Spell Enola backwards, and ALONE emerges.
Downwinders are the folks who didn’t immediately find themselves on the casualty counts of the explosion proper. They are the citizens who faced the evil externalities of the outcomes that would take place following the event. Nobody really knows how many New Mexicans died of cancer or related conditions caused by exposure to the collateral conditions of the first blast. There are more accurate schedules of estimates in the aftermath of the Japanese blasts than there are in the New Mexico detonation.
That irony, though, is not an isolated event. It is a recurring theme when citizenry is faced with the unleashed tentacles of government. A worst-case example of the tyranny of independent government action took place immediately north and northwest of the same juncture of ditch and canyon at Cliff in 1944 when the Forest Service summarily evicted the Shelley family from lands they had occupied since 1884.
The condition was the newly minted concept of modern wilderness and the mechanism was the authority of a government agency to employ its wide and infinite discretion to grant of deny invented permit allowances. Such authority was not isolated. Many will argue it continues unabated, and more will insist it is even more onerous in the modern age.
Like the Shelley incident or the collateral casualty counts of the human tragedies of being downwind from any agency romp, the greatest number of blunt force actions on citizenry are lost from records or public awareness.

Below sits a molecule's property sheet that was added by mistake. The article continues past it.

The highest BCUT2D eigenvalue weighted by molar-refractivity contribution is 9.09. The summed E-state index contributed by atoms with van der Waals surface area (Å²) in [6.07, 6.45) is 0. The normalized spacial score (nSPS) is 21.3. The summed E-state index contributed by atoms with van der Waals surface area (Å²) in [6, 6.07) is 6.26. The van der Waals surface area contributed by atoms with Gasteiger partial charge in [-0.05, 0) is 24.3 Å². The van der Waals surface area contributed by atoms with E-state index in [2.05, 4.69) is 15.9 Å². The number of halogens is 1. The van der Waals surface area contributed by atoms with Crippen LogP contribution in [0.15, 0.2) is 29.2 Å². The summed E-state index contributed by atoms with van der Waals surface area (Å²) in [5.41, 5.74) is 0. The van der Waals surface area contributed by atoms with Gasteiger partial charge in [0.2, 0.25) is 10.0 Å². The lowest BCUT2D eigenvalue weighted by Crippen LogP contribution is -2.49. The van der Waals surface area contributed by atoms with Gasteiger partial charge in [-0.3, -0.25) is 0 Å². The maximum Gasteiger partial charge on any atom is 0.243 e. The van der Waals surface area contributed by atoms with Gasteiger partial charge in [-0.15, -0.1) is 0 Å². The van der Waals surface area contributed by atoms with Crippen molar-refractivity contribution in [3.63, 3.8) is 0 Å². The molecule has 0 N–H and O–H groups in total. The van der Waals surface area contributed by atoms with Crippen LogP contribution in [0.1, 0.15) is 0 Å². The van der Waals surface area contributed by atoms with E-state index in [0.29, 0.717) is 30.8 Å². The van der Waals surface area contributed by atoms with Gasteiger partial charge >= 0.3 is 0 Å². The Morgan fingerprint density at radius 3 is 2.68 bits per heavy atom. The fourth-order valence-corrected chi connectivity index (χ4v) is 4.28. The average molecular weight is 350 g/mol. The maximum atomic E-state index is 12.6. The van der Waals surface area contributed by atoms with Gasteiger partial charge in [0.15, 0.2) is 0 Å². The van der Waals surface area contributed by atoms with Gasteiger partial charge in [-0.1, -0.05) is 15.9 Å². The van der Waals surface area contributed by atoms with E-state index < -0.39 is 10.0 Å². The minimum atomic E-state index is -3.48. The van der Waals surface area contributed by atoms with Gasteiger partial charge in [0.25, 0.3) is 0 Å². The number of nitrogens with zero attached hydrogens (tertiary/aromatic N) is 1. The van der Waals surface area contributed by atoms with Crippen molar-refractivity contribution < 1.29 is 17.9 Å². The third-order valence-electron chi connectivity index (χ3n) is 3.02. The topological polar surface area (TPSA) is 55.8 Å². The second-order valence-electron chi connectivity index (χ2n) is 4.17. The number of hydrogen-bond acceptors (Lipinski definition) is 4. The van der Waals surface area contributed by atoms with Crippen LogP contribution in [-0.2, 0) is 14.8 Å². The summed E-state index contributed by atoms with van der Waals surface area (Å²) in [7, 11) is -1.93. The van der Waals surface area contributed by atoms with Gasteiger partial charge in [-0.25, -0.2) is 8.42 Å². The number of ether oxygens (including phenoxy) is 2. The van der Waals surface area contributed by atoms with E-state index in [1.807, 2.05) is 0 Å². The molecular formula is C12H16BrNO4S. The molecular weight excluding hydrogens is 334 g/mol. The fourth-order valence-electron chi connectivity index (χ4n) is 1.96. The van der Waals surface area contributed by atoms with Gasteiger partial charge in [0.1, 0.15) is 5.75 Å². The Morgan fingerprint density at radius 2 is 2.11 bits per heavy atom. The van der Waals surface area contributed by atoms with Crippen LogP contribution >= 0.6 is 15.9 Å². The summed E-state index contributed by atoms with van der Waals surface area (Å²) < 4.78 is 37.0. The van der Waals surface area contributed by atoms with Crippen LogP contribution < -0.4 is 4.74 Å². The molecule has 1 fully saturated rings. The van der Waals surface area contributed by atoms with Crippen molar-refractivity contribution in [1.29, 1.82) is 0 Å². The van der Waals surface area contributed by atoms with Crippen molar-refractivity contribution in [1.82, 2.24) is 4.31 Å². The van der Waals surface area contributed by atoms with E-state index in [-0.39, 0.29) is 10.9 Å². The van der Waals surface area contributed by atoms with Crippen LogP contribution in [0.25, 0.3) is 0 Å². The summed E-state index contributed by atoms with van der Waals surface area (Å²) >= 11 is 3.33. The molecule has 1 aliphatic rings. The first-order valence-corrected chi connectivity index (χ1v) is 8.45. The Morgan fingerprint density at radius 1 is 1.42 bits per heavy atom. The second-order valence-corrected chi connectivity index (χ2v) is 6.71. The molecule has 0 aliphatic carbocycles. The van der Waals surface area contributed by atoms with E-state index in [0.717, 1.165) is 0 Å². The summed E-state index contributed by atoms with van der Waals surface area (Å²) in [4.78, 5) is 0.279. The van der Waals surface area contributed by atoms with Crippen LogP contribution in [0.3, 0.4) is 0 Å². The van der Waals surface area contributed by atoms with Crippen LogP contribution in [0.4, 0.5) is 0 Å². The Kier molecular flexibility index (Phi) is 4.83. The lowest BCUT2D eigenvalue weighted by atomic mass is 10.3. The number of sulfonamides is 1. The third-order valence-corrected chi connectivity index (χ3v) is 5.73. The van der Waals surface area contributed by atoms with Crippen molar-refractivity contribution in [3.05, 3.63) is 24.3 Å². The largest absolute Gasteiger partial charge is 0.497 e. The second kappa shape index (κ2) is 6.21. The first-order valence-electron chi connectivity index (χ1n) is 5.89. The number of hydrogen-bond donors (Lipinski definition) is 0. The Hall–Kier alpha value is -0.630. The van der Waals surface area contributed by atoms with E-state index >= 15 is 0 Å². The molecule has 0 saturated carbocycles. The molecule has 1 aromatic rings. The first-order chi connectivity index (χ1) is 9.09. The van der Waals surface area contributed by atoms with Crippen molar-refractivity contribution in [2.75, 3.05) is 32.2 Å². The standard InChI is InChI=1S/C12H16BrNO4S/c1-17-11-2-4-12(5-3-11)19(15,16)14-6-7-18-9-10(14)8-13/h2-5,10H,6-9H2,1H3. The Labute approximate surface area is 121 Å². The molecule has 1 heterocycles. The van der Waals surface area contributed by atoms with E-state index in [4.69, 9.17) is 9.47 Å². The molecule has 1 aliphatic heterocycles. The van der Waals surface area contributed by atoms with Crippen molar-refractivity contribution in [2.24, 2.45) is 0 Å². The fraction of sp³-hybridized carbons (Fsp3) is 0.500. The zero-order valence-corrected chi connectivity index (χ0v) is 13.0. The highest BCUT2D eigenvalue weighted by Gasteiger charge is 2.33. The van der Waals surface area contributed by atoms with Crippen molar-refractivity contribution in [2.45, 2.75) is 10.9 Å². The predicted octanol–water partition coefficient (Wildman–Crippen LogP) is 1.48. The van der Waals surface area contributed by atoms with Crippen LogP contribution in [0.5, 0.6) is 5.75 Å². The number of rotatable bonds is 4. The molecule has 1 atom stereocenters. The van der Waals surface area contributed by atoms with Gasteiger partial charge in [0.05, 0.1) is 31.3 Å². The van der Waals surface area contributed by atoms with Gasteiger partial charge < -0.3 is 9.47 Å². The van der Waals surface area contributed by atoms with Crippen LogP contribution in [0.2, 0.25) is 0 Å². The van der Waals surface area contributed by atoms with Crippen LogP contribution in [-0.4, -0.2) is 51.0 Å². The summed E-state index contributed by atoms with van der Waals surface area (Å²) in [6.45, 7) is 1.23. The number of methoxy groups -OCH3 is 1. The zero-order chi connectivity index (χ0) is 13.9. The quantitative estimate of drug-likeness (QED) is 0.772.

Indeed, citizens stand ALONE.
Freedom versus Control
The Park Service’s Point Reyes massacre of the Lunny family oyster business that happened to reside within another modern wilderness being claimed by the crown is a continuing example. Upwards of half of all sustainable oyster production over the last 50 years in Northern California was shut down over invented regulations by that federal agency.
In a point of society exclamation, the agency has won the appeals process over pathetically weak congressional responses with agreement by the 9th Court of Appeals that the agency indeed has wide discretion to grant or deny permits. That decision opens up the clear path and intention to remove another 24 ranching and farming operations for the same thing.
These are horrific American tragedies.
These are not incidents in a vacuum. These are families who took the huge risks of pioneering endeavors that nobody else could or would do. These are citizens who find themselves at the wrong place at the wrong time and get steamrolled by government agencies that constantly elevate agendas over foundational freedoms.
Casualties they are or will become. Words don’t seem to help them.

Stephen L. Wilmeth is a rancher from southern New Mexico who also farmed in the San Joaquin Valley. “The dirty little secret is the fact that real wilderness and freedom is best served by the protections inherent in private property rights preserved in front line family endeavors.”